A blonde woman wearing a denim jacket saying, “Jesus is psychedelic” swaggered into her garage in Marina del Rey. Like the love child of Timothy Leary and Gwyneth Paltrow, Jackee Stang burst into the “psychedelic space” at the end of last year when she launched what she calls “the world’s first psychedelic wellness corporation.”
Next month, the 36-year-old goes live with an e-commerce platform, The Delic, which Stang told me is, “like the Goop of psychedelics. It’s a glimpse into my own personal curation of living a psychedelic lifestyle.”
Stang motioned for me to sit in a deck chair 6 feet away from hers. “I’m kind of like a punk who’s into safety,” she joked, offering me some hand sanitizer. It was the first week that the serious impact of the novel coronavirus was becoming apparent, and she wanted to follow the rules.
“I’m not suggesting that people go out and experiment with really powerful substances in these high anxiety days,” she emphasized. “I would suggest they research and learn. People have tons of time on their hands right now.”
Unlike Leary, who advocated dropping out and refusing to “play the game” of mainstream society, Stang is all about embracing the mainstream. She even believes in inviting the government to the party and is adamant about the need to “regulate the industry.”
She cites Rick Doblin, executive director of the Multidisciplinary Association for Psychedelic Studies (MAPS), who believes he is on track to get FDA-approved MDMA-assisted therapy for PTSD by 2021. This means that, unlike cannabis, you’ll be able to claim for it on your insurance.
Doblin will be one of the guest speakers at the “Psychedelic Wellness Summit” planned by TheDelic.com’s parent company, Delic Corp (formed with $850,000 of initial investment) this August—live-streamed if necessary. Other guests from the Enlightenment Hall of Fame will include her first ever boss, Mr. “Bio-Hack” himself Dave Asprey, creator of the million dollar Bulletproof empire.
In 2014, after leaving her job as producer of the Bulletproof podcast with the valuable bio-hacking lesson of “empowering the consumer to take his health into his own hands,” Stang went on to work at legendary weed bible High Times. She was the only woman on the board, and called out the boys’ club that the famous magazine had become: “I thought, ‘Well, that’s silly, we need the female consumer voice in here.’”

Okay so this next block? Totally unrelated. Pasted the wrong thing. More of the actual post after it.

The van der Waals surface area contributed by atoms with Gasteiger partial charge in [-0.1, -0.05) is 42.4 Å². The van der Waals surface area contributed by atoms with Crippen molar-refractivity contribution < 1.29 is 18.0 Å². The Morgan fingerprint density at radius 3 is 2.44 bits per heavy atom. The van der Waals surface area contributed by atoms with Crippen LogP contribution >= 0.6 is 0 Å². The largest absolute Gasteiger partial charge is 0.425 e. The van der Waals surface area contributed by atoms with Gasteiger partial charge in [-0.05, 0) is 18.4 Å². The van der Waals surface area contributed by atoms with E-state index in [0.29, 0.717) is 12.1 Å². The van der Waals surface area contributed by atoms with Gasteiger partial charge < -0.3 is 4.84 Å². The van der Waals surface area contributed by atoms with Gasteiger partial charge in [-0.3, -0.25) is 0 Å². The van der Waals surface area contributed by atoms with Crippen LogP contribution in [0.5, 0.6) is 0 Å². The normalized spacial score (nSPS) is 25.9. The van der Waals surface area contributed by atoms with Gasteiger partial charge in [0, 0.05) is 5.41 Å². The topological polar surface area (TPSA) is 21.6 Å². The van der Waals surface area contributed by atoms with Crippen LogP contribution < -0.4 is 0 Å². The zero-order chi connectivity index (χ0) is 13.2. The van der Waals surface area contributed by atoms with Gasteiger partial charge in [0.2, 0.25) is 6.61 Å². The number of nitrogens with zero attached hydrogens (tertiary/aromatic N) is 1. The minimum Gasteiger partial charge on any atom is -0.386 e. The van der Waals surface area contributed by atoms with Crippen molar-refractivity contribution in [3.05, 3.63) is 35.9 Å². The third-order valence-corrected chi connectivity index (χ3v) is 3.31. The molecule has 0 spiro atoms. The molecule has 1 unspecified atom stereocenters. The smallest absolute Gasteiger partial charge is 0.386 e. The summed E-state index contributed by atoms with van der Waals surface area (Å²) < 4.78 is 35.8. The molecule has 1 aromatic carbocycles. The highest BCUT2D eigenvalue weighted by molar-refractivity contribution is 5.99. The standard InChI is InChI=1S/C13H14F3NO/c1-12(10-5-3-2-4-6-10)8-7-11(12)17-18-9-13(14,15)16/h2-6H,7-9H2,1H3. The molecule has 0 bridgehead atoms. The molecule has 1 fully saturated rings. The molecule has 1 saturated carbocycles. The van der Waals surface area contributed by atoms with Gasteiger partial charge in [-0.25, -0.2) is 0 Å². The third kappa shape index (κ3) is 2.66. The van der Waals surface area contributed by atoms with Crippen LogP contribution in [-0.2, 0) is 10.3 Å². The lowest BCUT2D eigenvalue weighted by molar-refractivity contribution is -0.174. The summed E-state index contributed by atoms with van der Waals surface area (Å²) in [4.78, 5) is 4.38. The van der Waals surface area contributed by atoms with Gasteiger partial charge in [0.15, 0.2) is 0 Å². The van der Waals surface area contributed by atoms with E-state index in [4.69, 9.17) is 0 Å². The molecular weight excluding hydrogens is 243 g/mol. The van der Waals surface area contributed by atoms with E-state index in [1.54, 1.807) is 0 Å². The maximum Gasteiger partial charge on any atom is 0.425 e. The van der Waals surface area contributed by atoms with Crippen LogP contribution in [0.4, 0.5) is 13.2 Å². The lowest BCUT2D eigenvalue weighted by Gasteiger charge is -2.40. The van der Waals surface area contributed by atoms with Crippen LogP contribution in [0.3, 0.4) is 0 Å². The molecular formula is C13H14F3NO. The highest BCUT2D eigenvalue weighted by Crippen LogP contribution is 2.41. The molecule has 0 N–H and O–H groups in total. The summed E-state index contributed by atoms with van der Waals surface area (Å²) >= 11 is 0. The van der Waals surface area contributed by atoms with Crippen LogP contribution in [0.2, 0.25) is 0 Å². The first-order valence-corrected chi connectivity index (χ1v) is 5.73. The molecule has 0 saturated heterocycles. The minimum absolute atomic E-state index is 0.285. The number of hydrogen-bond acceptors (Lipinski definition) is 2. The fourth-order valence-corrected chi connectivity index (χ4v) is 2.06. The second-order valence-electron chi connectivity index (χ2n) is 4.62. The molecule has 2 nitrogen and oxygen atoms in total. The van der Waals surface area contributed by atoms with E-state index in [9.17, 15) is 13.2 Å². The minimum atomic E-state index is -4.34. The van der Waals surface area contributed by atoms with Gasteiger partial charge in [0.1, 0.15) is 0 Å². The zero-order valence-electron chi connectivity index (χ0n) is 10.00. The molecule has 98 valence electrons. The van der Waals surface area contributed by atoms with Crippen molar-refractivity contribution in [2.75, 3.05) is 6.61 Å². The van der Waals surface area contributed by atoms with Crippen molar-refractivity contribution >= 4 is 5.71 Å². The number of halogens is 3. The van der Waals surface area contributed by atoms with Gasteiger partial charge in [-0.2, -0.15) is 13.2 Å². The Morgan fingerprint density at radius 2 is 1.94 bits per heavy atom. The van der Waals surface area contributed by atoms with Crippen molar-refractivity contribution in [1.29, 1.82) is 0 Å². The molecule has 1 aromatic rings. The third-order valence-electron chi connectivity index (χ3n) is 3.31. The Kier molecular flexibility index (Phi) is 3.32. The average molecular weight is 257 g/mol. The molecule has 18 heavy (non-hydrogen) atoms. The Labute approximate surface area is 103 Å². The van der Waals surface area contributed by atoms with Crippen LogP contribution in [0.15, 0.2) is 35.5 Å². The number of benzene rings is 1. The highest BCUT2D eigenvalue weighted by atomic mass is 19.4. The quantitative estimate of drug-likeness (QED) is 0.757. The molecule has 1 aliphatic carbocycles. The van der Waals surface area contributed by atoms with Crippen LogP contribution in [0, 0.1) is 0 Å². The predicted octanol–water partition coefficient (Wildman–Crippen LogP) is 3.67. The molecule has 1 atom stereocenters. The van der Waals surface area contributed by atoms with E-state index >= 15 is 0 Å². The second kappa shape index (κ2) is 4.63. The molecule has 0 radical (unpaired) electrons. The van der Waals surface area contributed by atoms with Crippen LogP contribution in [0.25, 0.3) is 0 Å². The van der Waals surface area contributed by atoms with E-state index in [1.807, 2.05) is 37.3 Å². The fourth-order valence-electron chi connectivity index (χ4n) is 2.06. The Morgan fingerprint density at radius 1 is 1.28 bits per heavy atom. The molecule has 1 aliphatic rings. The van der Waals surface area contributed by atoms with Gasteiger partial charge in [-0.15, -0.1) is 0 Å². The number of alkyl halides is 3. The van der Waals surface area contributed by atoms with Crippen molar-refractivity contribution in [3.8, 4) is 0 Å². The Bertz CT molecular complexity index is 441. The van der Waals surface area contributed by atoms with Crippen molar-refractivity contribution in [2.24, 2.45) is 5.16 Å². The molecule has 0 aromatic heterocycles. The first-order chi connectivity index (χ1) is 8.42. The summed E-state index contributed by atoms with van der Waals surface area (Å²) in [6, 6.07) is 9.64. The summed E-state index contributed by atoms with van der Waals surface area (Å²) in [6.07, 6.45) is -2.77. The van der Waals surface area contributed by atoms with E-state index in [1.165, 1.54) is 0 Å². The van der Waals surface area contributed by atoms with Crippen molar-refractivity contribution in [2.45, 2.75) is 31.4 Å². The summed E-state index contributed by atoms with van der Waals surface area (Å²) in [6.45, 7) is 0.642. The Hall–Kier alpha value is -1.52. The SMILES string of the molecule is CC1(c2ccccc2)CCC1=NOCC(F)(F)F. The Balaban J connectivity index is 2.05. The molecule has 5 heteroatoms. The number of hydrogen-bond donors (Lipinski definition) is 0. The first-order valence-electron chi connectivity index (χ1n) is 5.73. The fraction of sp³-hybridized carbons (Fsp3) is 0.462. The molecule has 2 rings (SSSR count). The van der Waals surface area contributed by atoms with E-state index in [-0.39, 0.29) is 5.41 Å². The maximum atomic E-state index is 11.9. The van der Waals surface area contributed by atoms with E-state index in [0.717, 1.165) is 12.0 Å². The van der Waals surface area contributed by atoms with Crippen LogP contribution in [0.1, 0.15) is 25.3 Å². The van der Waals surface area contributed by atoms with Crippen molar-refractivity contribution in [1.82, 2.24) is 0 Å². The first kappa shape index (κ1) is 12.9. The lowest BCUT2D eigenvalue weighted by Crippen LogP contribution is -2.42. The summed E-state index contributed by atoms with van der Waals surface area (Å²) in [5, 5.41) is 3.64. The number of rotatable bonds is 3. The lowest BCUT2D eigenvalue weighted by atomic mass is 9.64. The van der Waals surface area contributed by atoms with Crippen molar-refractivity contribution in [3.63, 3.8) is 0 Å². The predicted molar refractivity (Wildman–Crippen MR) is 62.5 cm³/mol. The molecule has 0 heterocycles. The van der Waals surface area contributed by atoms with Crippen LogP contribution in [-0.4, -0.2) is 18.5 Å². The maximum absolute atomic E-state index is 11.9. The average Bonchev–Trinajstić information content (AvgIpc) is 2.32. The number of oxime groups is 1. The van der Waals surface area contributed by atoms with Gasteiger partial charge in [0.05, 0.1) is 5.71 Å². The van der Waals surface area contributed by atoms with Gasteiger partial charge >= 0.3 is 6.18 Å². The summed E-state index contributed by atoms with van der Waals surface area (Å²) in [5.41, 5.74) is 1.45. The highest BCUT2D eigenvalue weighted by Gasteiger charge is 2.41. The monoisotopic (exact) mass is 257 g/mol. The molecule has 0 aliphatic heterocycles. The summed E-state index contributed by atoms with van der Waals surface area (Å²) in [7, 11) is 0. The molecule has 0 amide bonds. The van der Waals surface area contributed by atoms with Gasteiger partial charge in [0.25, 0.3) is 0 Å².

But the men upstairs didn’t entirely get it. In the summer of 2018, they pulled Stang’s cover showing a reconstructed version of Botticelli’s Venus lying on a bed of cannabis. “We didn’t show any nudity. A group of men can’t tell a group of women what ‘sexist’ is, and some of the covers had been very sexist in the past.”
Unbowed, she went to Burning Man where it struck her that, “there’s all this research being done about psychedelics from academics, but nobody is speaking to a mainstream audience.”
She’s convinced that Delic Corp has a future, because if ever there was a time when we needed to think out of the box, it is now.
“The coronavirus is going to open up a ton of opportunities to address a load of problems we’ve been ignoring not just as a species but within ourselves,” said Stang. “And that’s what psychedelics do. They’re a super hack.”
That last sentence is classic 21st-century Leary-speak, but she stiffens when I mention his name. “‘Turn on, tune in, drop out’ was the messaging that scared people into demonizing psychedelics in a modern age,” she said.
One of the main strategies in what Stang terms “the new psychedelic renaissance,” is to bring psychedelics from the shadows in order to model a new approach to mental health which would be a combination of psychedelics and psychotherapy.
She points to the opening of the $17 million Center for Psychedelics and Consciousness Research at Johns Hopkins University in September last year. She also talks up the significance of influential yet respectable characters to “coming out from the psychedelic closet.” Examples she gives are Asprey and bestselling author Tim Ferris who recently donated $3 million to “the movement” as she calls it—and was described by Fortune magazine as “the Pied Piper of psychedelics.”
Forget dropping out, Stang said. “In this new psychedelic era there is one key message: safety is cool.”
It’s slightly disappointing to hear such a cautious message because on paper Stang looks like such a wild child. Her husband, Matt Stang, a 20-year veteran at High Times and the chief revenue officer, became notorious following a 2012 arrest alongside the rap mogul, Kareem “Biggs” Burke, who helped launch Jay-Z's career.
But then a glint appears in her eye, and she reveals that she met him in 2014, “on the day he got his ankle bracelet off for conspiracy to distribute large amounts of cannabis in the NY state area.” She jokes that because of her “super conservative, religious Republican childhood in South Texas,” she is sexually attracted to men who look like Jesus. “My husband is also Jewish!”
Stang is a bunch of contradictions which go back to this Texas childhood. Her paternal grandfather was a self-made millionaire in Ohio power lines, but she didn’t have an emotionally easy time. She is the daughter of an “alcoholic singer/songwriter who died in prison” and a “super anxious mother.”
By day, Stang was the alpha cheerleader/class president with a secret eating disorder, and by night she turned into the naughty “tomboy” party girl who’d go to “Candy Raves” in San Antonio and Austin. She had her first LSD trip at 14. “It was a good experience,” she recalled. “In fact, I’ve never gone over the edge because I use psychedelics as puzzles—a way to create mind discipline for myself. It’s fun for me to go into a trip and work out.”